555 timer design consumes zero current in quiescent mode

Article By : T A Babu

In this design, a classic 555 timer IC consumes zero current in its quiescent mode and wakes up quickly in a known state.

The growth of battery-operated applications has put steady pressure on designers to steeply reduce their products’ operational power consumption and bring standby power as close to zero as possible by carefully managing the devices’ quiescent currents. In this Design Idea, we’ve taught the classic 555 timer IC to consume zero current in its quiescent mode and wake up quickly in a known state. It is a pleasure to find an innovative way to use this classic device because we have a long history together. In fact, I still remember the thrill of playing with 555 timer ICs during a long summer break from school at the age of 15. By way of thanks for those memories, I dedicate this article to Hans Camenzind for his invention of this great little chip.

The highlights of this design are that it is versatile and easily adaptable, uses off-the-shelf components, has a low component count, is activated by a positive going trigger input, and draws zero off current.

555 block diagramFigure 1 This simplified block diagram represents the internal circuitry of the 555 timer.

Monostable operation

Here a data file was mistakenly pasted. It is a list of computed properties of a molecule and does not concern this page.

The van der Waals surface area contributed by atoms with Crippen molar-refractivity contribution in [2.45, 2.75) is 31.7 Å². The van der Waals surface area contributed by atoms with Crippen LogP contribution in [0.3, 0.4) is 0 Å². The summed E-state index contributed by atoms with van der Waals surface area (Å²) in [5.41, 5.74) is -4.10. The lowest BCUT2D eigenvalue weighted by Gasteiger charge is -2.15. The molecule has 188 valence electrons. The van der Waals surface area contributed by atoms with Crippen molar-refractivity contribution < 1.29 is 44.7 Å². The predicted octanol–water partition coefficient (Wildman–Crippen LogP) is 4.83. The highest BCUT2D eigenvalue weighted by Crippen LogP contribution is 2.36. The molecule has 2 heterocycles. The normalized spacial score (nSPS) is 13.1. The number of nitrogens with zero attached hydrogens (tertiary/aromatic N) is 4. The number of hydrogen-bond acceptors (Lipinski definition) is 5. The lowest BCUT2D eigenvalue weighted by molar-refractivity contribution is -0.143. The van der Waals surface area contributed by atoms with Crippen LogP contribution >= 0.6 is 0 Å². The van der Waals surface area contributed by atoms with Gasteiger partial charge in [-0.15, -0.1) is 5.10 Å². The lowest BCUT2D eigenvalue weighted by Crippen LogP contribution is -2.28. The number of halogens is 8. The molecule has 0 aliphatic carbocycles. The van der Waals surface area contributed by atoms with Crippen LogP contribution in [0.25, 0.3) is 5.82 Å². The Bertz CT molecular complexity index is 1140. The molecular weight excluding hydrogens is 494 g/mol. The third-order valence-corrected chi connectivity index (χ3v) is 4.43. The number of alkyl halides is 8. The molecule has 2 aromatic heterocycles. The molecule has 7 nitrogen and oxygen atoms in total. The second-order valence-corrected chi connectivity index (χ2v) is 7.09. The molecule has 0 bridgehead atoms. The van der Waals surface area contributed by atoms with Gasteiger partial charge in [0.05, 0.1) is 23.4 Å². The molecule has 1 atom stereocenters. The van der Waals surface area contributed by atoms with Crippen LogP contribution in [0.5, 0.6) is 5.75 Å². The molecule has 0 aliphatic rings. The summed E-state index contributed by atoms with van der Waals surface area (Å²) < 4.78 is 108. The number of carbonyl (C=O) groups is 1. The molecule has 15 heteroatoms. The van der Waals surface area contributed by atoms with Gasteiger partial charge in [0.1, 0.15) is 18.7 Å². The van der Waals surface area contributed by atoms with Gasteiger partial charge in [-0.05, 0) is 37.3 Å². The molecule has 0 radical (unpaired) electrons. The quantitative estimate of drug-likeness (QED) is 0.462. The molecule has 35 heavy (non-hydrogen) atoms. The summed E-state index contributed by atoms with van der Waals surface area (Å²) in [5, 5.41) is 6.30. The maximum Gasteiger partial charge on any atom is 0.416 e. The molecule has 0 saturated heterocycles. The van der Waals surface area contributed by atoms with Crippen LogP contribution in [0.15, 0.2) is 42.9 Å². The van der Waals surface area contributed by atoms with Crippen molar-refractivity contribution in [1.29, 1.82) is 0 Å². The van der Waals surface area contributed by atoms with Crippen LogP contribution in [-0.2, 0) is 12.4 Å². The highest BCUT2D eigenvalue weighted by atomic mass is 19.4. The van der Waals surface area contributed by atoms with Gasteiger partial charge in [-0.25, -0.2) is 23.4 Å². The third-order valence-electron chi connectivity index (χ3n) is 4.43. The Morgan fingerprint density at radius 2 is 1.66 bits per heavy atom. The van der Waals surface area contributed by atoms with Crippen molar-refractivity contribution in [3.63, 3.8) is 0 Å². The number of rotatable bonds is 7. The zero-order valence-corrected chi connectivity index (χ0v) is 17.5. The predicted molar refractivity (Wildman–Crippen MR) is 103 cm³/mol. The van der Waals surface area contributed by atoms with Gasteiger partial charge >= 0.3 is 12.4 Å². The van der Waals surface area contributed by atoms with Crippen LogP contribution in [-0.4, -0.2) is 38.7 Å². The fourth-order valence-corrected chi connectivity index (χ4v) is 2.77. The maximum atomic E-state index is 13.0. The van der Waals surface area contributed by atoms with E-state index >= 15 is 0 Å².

In this mode of operation, the timer functions as a one-shot. The circuit operates in the following manner. A short pulse (> 1.2V) applied to point I/P energizes transistor Q1, pulling the 9V battery’s negative terminal down very close to the circuit’s GND value. The resulting pulse triggers an immediate output from pin 3 of the 555 IC, which holds the transistor Q1 ON for the duration of the time delay determined by the values of R3 and C1.

555 timer circuit with zero quiescent currentFigure 2 This diagram shows a 555 timer circuit with zero quiescent current.

When the voltage across the capacitor C1 equals 2⁄3 VCC, the comparator resets the timer’s internal flip-flop, driving its output (pin 3) to a low state, thereby turning off the transistor Q1. Once Q1 is turned off, it is no longer in pull-down mode, so the whole circuit is now drawing zero quiescent current.

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Timing adjustments

The 555’s output pulse width can be lengthened or shortened to the meet your application’s requirements by adjusting the values of R3 and C1. The output pulse width of time T is given by

T=1.1 x R3 x C1

read more design ideasUsually a 555 timer IC is limited because it requires a negative going trigger input but in this design, it is triggered on a positive going pulse which takes the IC out of its zero-current quiescent state for the duration of its programmed time cycle.

This article was originally published on EDN.

Editor’s note: We are very sad to report that long-time EDN contributor T.A. Babu has passed away. It was a pleasure to work with Mr. Babu and we are grateful that he shared his passion for electronics with our community. Learn more about our friend and read all of his Design Ideas here.

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